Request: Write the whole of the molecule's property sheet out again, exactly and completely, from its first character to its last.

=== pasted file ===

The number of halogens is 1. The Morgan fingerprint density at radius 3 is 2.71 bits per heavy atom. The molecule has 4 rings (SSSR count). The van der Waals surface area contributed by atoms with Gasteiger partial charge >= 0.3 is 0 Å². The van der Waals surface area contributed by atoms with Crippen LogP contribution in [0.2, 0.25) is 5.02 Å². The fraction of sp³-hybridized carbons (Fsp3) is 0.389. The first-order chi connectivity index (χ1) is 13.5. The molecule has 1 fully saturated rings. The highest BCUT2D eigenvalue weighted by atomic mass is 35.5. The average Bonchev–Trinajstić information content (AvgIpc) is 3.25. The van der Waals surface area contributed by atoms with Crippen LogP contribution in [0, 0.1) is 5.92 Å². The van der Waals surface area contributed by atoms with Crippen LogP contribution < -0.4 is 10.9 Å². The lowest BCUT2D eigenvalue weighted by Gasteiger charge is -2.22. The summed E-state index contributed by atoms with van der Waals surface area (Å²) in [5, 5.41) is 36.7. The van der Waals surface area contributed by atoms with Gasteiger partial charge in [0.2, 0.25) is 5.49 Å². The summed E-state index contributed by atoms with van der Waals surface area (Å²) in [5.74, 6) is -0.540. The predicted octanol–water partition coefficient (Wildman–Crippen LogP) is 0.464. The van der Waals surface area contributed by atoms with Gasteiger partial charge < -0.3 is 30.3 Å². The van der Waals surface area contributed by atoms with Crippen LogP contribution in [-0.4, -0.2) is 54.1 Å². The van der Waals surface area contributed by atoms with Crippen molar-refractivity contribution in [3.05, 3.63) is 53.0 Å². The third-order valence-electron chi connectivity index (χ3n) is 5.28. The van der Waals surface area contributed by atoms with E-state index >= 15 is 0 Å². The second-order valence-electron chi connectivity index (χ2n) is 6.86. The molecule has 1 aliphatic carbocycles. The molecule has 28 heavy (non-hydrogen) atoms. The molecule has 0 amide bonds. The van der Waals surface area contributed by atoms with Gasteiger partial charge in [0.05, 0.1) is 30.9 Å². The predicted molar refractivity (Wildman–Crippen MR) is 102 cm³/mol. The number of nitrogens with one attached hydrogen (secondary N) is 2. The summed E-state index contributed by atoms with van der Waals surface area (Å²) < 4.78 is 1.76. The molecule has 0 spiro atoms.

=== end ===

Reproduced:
The number of halogens is 1. The Morgan fingerprint density at radius 3 is 2.71 bits per heavy atom. The molecule has 4 rings (SSSR count). The van der Waals surface area contributed by atoms with Gasteiger partial charge >= 0.3 is 0 Å². The van der Waals surface area contributed by atoms with Crippen LogP contribution in [0.2, 0.25) is 5.02 Å². The fraction of sp³-hybridized carbons (Fsp3) is 0.389. The first-order chi connectivity index (χ1) is 13.5. The molecule has 1 fully saturated rings. The highest BCUT2D eigenvalue weighted by atomic mass is 35.5. The average Bonchev–Trinajstić information content (AvgIpc) is 3.25. The van der Waals surface area contributed by atoms with Crippen LogP contribution in [0, 0.1) is 5.92 Å². The van der Waals surface area contributed by atoms with Crippen LogP contribution < -0.4 is 10.9 Å². The lowest BCUT2D eigenvalue weighted by Gasteiger charge is -2.22. The summed E-state index contributed by atoms with van der Waals surface area (Å²) in [5, 5.41) is 36.7. The van der Waals surface area contributed by atoms with Gasteiger partial charge in [0.2, 0.25) is 5.49 Å². The summed E-state index contributed by atoms with van der Waals surface area (Å²) in [5.74, 6) is -0.540. The predicted octanol–water partition coefficient (Wildman–Crippen LogP) is 0.464. The van der Waals surface area contributed by atoms with Gasteiger partial charge < -0.3 is 30.3 Å². The van der Waals surface area contributed by atoms with Crippen LogP contribution in [-0.4, -0.2) is 54.1 Å². The van der Waals surface area contributed by atoms with Crippen molar-refractivity contribution in [3.05, 3.63) is 53.0 Å². The third-order valence-electron chi connectivity index (χ3n) is 5.28. The van der Waals surface area contributed by atoms with E-state index >= 15 is 0 Å². The second-order valence-electron chi connectivity index (χ2n) is 6.86. The molecule has 1 aliphatic carbocycles. The molecule has 28 heavy (non-hydrogen) atoms. The molecule has 0 amide bonds. The van der Waals surface area contributed by atoms with Gasteiger partial charge in [0.05, 0.1) is 30.9 Å². The predicted molar refractivity (Wildman–Crippen MR) is 102 cm³/mol. The number of nitrogens with one attached hydrogen (secondary N) is 2. The summed E-state index contributed by atoms with van der Waals surface area (Å²) < 4.78 is 1.76. The molecule has 0 spiro atoms.